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The AR’s February issue explores how we build around, for and against other animals
In this issue, the term ‘animal’ is used deliberately to include the human species, to shorten the distance humans have carefully constructed between themselves and other animals. Shrinking the space between humans and other species exposes the casual violence of this relationship, with its logics of supremacy, ownership and right to control. As Dinesh Joseph Wadiwel writes, ‘today, the increasing reality of human relations with other animals is mediated by the architecture of mass containment’.
While forests are felled and plastics choke the sea, every animal dwells in an environment made by human hands. Whole territories are structured by the lines drawn between us and them, articulated in hedgerows, fences, walls and ring roads, brick and chickenwire. Even buildings made for other animals are actually for us: a cow shed, buffalo barn and penguin pool are all architectures to manage our use of their bodies, to attend to the damage we have inflicted on their habitats, to let us watch them, catch contact with a ‘wilder’ world and reconnect with ‘nature’. Human exceptionalism undermines the idea that other animals are also spatial agents, that cities are large ecosystems and that spaces of cohabitation between species are indispensable.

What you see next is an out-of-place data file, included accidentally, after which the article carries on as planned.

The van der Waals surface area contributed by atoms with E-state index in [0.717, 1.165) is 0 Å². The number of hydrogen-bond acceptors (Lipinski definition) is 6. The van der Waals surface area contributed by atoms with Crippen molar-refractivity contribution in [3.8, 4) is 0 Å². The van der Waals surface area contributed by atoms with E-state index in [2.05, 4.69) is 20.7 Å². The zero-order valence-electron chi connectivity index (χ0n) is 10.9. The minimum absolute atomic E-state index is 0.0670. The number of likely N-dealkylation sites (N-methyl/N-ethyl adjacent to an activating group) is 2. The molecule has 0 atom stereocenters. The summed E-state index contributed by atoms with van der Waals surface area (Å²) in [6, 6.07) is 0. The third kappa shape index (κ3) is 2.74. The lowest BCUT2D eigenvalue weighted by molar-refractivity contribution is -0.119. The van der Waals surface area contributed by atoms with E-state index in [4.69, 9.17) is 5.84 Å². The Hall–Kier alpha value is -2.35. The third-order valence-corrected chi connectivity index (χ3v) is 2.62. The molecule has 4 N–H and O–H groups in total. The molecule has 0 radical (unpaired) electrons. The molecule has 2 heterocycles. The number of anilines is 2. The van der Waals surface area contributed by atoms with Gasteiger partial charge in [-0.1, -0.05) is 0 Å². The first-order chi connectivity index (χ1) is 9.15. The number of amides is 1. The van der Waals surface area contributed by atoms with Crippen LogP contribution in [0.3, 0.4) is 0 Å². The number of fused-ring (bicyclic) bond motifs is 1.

When we talk about extinction, we imagine an apocalyptic end of days that results in a blank space where there was once a thriving planet. But the sixth mass extinction is under way and, as our planet becomes uninhabitable to humans, other forms of life will continue without us – just as they did long before we called this place home.
Lead image: A photograph by Marc Riboud conveys how human designations and technologies support a parting of ways with other forms of life. Credit: Marc Riboud / Fonds Marc Riboud au MNAAG / Magnum
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